However, self-governance in Canada as in the U.S. did not automatically lead to more culturally relevant education or greater student academic achievement. Ann Vick-Westgate in her 2002 study of Inuit-controlled education in northern Canada found that the “village school was, and still too often is, a Westernized formal institution that has excluded the knowledge and values of the community it serves and done a poor job of preparing young people for future roles.” (Vick-Westgate 2002, 13).

The Royal Commission on Aboriginal Peoples reported in 1996 on the “grievous harms suffered by countless Aboriginal children, families, and communities as a result of the residential school system,” and in 1998 the Canadian Minister of Indian Affairs declared,

One aspect of our relationship with Aboriginal people over this period that requires particular attention is the Residential School system. The system separated many children from their families and communities and prevented them from speaking their own languages and from learning about their heritage and cultures. In the worst cases, it left legacies of personal pain and distress that continue to reverberate in Aboriginal communities to this day. Tragically, some children were the victims of physical and sexual abuse. (Milloy 1999, 303-304)
Australia’s “Stolen Generations”

The country of Australia was founded as a penal colony, a dumping ground, for English prisoners. Its harsh treatment of its Aboriginal population paralleled the English treatment of prisoners, but the descendents of those prisoners fared better than the Aboriginals. As in the USA frontier warfare ensued as settlers moved in on Aboriginal lands leading a “violent mindset” among settlers and genocidal activity that even in western newspaper editorials in the USA was expressed as “the only good Indian is a dead Indian.”12 In 1865 a Queensland legal clause allowed the forcible removal of Aboriginal children from their families on racial grounds. These removals designed to assimilate Aboriginal children continued into the 1970s, creating what is known as the “stolen generations.” The removed children usually, as in the USA, received a largely “industrial” rather than academic education and their child labor was used both in schools and out of schools to teach them a work ethic (Robinson & Patten 2008). Unlike in the USA where the mixing of races was largely taboo and often made illegal with anti-miscegenation laws up into the 1950s in 28 states, in Australia miscegenation was seen as a way to eventually incorporate its Aboriginal population genetically into the mainstream population.

In 1997 the National Inquiry into the “Separation of Aboriginal and Torres Strait Islander Children from Their Families” issued its report Bringing Them Home documented the suffering of Aboriginal children removed without parental consent from their homes, a practice that continued into the early 1970s. An Australian example of the complexity of the cultural transformation of Indigenous peoples resulting from contact with European immigrants can be seen Graham McKay’s report The Land Still Speaks, where he writes,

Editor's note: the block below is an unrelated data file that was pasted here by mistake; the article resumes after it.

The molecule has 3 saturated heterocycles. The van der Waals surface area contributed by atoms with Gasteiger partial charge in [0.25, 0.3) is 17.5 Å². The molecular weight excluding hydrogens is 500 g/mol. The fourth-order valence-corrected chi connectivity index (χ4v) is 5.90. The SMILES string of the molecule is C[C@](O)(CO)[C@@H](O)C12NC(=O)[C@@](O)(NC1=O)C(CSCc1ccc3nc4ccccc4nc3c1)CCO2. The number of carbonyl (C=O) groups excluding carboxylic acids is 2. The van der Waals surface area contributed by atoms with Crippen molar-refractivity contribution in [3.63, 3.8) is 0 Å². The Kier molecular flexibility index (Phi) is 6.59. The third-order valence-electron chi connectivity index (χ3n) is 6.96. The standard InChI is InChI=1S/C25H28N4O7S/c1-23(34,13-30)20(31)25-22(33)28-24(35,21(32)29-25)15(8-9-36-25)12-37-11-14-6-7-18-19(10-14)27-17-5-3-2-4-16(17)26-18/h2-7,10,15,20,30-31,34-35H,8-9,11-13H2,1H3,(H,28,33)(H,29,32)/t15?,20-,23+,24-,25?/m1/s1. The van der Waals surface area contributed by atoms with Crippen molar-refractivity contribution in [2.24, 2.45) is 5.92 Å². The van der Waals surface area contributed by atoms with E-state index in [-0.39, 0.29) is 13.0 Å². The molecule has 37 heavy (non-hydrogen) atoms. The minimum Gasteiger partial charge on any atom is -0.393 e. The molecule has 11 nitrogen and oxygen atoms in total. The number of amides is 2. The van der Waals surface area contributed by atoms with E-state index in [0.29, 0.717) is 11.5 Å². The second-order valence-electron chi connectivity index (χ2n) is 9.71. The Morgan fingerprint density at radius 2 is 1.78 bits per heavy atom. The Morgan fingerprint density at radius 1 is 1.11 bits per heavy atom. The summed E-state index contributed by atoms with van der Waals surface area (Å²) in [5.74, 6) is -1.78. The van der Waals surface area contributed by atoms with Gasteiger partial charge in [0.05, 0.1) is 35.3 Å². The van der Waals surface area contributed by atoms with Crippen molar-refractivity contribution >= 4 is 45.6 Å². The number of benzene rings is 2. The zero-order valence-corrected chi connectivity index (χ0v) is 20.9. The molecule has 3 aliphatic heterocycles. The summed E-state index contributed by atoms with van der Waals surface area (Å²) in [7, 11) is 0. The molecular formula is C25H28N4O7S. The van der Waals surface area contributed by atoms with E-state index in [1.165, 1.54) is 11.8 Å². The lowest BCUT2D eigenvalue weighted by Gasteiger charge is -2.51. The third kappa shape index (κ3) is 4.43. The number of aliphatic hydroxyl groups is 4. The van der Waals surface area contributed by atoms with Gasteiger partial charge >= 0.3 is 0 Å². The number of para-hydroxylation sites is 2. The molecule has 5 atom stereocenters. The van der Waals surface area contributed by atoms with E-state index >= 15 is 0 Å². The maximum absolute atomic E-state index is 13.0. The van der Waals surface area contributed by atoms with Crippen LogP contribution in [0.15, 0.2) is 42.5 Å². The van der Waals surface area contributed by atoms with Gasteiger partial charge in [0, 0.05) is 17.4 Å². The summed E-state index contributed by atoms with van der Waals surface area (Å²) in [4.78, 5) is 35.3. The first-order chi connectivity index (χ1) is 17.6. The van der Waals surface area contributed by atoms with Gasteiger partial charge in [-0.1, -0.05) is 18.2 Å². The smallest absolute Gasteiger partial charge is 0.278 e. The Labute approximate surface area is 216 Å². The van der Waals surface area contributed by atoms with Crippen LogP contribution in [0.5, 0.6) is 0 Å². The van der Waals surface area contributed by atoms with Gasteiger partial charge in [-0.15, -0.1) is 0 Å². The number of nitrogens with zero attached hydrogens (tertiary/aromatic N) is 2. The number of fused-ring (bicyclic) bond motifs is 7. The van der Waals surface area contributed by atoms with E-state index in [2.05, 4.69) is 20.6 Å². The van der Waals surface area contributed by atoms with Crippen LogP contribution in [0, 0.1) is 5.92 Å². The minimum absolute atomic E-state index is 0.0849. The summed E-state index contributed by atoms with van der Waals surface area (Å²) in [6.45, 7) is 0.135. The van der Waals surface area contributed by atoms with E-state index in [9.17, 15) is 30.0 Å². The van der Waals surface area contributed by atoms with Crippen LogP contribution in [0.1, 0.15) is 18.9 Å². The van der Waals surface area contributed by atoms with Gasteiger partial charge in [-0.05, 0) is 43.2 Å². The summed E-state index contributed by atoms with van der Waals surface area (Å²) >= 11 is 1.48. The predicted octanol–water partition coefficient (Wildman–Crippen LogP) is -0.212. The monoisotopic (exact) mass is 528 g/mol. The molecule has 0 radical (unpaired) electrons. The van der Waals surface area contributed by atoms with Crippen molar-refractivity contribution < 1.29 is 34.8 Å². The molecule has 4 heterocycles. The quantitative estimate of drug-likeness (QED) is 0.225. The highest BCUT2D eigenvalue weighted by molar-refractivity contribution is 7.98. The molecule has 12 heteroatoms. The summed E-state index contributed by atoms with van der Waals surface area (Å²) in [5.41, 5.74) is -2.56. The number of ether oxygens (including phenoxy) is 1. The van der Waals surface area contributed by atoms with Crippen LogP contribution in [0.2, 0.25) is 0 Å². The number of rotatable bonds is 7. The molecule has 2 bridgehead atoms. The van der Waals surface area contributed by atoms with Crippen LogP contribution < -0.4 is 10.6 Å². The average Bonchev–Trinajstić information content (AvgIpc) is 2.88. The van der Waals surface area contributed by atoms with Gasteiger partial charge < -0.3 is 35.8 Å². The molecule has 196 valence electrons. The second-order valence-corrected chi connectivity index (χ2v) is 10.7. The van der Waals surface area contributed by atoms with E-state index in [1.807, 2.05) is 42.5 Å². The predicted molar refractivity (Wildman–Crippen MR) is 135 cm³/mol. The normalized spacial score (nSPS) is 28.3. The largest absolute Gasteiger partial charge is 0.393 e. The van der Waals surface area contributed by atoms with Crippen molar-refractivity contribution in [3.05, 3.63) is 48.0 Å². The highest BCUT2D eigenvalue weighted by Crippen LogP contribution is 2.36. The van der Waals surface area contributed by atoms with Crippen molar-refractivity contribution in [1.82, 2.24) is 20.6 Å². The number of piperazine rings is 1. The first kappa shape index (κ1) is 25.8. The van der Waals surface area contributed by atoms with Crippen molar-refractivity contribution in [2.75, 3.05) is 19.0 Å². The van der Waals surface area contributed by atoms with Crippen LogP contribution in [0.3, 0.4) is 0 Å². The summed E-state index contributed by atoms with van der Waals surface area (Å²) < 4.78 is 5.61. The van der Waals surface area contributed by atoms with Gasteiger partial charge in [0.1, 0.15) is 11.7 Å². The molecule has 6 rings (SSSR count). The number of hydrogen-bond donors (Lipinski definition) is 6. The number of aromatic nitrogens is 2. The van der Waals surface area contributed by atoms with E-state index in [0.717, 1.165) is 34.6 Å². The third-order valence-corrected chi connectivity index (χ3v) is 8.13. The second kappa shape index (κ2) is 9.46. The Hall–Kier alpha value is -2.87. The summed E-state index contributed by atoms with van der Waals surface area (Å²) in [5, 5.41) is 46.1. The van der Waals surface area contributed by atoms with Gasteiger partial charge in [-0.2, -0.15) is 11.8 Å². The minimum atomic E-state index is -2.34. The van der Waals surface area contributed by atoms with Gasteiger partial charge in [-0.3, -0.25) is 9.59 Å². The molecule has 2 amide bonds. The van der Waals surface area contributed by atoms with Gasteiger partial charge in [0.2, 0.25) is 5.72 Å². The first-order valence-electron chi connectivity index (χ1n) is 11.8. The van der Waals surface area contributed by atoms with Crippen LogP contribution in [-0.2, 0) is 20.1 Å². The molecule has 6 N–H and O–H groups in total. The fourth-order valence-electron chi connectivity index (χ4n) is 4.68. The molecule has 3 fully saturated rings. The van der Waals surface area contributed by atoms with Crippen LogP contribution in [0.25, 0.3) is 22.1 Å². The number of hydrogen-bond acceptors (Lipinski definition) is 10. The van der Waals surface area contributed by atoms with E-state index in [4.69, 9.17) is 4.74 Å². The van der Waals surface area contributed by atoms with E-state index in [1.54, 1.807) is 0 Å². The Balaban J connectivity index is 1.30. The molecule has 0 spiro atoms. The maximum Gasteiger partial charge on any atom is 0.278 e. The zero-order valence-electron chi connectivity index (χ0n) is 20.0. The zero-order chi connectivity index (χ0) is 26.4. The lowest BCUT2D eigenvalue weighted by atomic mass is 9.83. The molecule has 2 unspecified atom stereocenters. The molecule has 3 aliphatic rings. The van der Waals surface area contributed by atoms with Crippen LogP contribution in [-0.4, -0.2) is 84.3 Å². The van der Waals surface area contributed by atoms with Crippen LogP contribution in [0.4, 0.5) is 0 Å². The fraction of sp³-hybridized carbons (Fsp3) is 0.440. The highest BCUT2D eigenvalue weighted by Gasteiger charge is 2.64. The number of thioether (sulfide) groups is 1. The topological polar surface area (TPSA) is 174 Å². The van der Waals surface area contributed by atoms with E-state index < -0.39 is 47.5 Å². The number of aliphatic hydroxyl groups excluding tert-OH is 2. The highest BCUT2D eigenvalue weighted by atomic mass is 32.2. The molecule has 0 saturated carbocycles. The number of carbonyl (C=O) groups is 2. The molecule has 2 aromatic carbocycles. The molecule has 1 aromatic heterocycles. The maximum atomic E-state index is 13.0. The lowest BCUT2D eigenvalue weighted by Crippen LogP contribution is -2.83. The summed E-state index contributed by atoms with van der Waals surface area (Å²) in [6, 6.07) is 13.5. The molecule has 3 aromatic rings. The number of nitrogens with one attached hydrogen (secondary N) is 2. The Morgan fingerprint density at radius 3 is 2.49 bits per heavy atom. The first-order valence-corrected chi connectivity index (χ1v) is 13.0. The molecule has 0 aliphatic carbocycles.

While most people . . . tended to see the term ‘language maintenance activities’ as including only formally organized language programs and activities, Saibai Island Council, in its response, made explicit what other communities assume: that traditional ceremonies and other traditional activities (they mention dancing, singing and story-telling — others would include hunting) are an important means of keeping the traditional language strong. At the same time, the people of Saibai include church services and tombstone unveiling in this arena, showing that Christianity and other post-contact developments have been firmly adopted by members of the community in the ongoing development of their indigenous culture and life. The church has become part of their heritage . . . but not the school… (Mc Kay 1996, 110)
Aeotora/New Zealand Māori Immersion Schools

The Māori of Aeotora (New Zealand) do not seem to have had some of the worst experiences of the Indigenous peoples of the USA, Canada and Australia. Making up about fifteen percent of Aeotora’s population of four million, the Māoriʻs have been able to steer government policies, at least recently, considerably in regards to extending the use of their language and culture in schools. The 1840 Treaty of Waitangi between the Māori and the British colonial government, New Zealand’s founding document, gave some protection to Māori rights, and like with nineteenth century Canadian and USA Indian treaties, the post-World War II Māori activism has reasserted treaty rights, some of which had long been ignored. Unlike the Treaty of Waitangi, many USA and Canadian treaties contained educational provisions, sometimes added at the request of the Indigenous parties to them.

A separate Native system of day schools was set up for the Māori in New Zealand in 1867 that continued to operate till 1947. While these schools were English-only, they were only set up originally when a Māori community asked for them and were partially locally funded. They were small day schools over which the local community had some influence.13 Older students could transfer to a residential school, but it was not forced on them or their families. From the 1940s there was some Māori language and culture at teacher training colleges, and the Māori community treated teachers with respect and there is evidence that respect was returned (Simon & Smith 2001). According to James Belich, “it was not the Native school system, but mass urbanisation after 1945, that brought the Māori language to its knees in the 1970s.” (Belich 2001, x)